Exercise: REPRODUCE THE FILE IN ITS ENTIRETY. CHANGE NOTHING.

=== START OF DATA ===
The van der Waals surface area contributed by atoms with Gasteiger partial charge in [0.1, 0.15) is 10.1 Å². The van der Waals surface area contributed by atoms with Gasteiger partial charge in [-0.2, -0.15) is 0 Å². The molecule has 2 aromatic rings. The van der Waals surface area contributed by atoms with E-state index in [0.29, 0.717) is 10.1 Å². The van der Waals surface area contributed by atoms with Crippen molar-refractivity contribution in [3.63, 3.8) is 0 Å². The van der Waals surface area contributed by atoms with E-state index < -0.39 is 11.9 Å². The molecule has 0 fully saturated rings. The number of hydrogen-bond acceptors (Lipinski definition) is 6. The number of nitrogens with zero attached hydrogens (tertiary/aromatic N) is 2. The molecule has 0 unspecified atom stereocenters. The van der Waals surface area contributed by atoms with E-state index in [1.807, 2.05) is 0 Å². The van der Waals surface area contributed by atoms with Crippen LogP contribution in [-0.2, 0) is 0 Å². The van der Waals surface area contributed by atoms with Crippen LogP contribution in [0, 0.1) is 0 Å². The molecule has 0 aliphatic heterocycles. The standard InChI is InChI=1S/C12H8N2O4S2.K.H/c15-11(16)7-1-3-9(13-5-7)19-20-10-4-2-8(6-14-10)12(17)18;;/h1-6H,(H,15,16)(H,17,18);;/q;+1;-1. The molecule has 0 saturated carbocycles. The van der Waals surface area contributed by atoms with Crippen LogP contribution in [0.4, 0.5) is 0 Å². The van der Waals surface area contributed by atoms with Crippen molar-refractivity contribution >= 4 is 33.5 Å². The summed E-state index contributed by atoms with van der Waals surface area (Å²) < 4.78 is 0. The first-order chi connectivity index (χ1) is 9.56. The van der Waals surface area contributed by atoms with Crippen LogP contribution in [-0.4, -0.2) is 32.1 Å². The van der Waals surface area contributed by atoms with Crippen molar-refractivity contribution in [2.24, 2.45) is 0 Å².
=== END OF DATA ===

The van der Waals surface area contributed by atoms with Gasteiger partial charge in [0.1, 0.15) is 10.1 Å². The van der Waals surface area contributed by atoms with Gasteiger partial charge in [-0.2, -0.15) is 0 Å². The molecule has 2 aromatic rings. The van der Waals surface area contributed by atoms with E-state index in [0.29, 0.717) is 10.1 Å². The van der Waals surface area contributed by atoms with Crippen molar-refractivity contribution in [3.63, 3.8) is 0 Å². The van der Waals surface area contributed by atoms with E-state index < -0.39 is 11.9 Å². The molecule has 0 fully saturated rings. The number of hydrogen-bond acceptors (Lipinski definition) is 6. The number of nitrogens with zero attached hydrogens (tertiary/aromatic N) is 2. The molecule has 0 unspecified atom stereocenters. The van der Waals surface area contributed by atoms with E-state index in [1.807, 2.05) is 0 Å². The van der Waals surface area contributed by atoms with Crippen LogP contribution in [-0.2, 0) is 0 Å². The van der Waals surface area contributed by atoms with Crippen LogP contribution in [0, 0.1) is 0 Å². The molecule has 0 aliphatic heterocycles. The standard InChI is InChI=1S/C12H8N2O4S2.K.H/c15-11(16)7-1-3-9(13-5-7)19-20-10-4-2-8(6-14-10)12(17)18;;/h1-6H,(H,15,16)(H,17,18);;/q;+1;-1. The molecule has 0 saturated carbocycles. The van der Waals surface area contributed by atoms with Crippen LogP contribution in [0.4, 0.5) is 0 Å². The van der Waals surface area contributed by atoms with Crippen molar-refractivity contribution >= 4 is 33.5 Å². The summed E-state index contributed by atoms with van der Waals surface area (Å²) < 4.78 is 0. The first-order chi connectivity index (χ1) is 9.56. The van der Waals surface area contributed by atoms with Crippen LogP contribution in [-0.4, -0.2) is 32.1 Å². The van der Waals surface area contributed by atoms with Crippen molar-refractivity contribution in [2.24, 2.45) is 0 Å².